Day 2 of Travel in France ended in Bourges where, despite temperatures of c.30C, we embarked on a walk around the city, starting with the Cathedral. The Cathedral of St Etienne, Bourges, is ‘buried’ amongst buildings but absolutely breathtaking. I could easily spend a month in Bourges, just looking at the Cathedral.
There has been a Christian place of worship on the site since 3AD. A basilica was built in 11C, but burned down. In 1195 Archbishop Henri de Sully decided to rebuild the Cathedral of St Etienne (St Stephen), starting with the east end of the church. The plan, by an unknown master-builder was simple – a nave with two side aisles, a double ambulatory, and no transept.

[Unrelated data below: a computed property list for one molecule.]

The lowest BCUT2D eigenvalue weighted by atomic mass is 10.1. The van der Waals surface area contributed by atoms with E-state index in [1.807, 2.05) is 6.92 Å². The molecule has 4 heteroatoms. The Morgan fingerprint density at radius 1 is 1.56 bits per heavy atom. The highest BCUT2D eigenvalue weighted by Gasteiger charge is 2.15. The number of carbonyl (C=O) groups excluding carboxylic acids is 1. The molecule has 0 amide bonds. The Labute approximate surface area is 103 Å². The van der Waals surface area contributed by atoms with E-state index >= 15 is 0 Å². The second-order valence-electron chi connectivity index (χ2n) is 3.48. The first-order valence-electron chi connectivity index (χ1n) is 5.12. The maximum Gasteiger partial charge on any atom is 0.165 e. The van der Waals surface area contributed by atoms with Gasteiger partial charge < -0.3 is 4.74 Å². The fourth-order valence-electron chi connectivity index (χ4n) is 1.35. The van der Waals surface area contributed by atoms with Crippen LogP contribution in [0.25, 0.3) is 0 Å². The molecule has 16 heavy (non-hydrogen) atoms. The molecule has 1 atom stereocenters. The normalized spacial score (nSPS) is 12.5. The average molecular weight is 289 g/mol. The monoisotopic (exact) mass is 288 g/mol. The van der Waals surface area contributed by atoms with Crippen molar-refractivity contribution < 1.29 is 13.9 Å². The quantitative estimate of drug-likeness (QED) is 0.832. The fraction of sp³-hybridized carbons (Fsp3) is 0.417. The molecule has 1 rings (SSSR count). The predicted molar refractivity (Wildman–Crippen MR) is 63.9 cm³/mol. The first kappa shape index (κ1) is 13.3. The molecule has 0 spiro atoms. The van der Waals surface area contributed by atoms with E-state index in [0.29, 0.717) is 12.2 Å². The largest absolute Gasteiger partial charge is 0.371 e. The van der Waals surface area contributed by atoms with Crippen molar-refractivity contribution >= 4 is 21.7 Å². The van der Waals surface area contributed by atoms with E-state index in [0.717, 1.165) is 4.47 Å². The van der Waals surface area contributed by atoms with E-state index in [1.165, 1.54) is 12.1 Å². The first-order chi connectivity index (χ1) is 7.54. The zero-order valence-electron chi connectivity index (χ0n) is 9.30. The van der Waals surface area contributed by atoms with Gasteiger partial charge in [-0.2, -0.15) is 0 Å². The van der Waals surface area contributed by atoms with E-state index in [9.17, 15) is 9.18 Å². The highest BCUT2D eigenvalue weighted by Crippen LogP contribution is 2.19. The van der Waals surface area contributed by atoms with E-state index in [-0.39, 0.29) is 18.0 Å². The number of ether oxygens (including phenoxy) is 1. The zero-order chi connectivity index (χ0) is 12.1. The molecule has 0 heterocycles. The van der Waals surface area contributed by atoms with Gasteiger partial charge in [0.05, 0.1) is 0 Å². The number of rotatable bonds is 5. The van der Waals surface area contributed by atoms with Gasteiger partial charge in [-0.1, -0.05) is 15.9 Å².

The nave soars upwards – how did they manage this in the 12C?
The stained glass windows in the ambulatory date from 1215 – that means they are 800 years old! (This site explains all the windows.)
The West Front has doorways which match the nave and double aisles inside the buildings, and is richly carved, with carvings which seem very contemporary.
Details on the North Door of the Cathedral.
And on the South Door.
And these curious little carvings, high on the south side of the cathedral.
You may be interested in
The plans of the cathedral (photographs above)
The Mediaeval Stained Glass of Bourges Cathedral (marvellous site)
Bourges (the site for the City)
Abelard – an interesting series on Mediaeval Churches & stained glass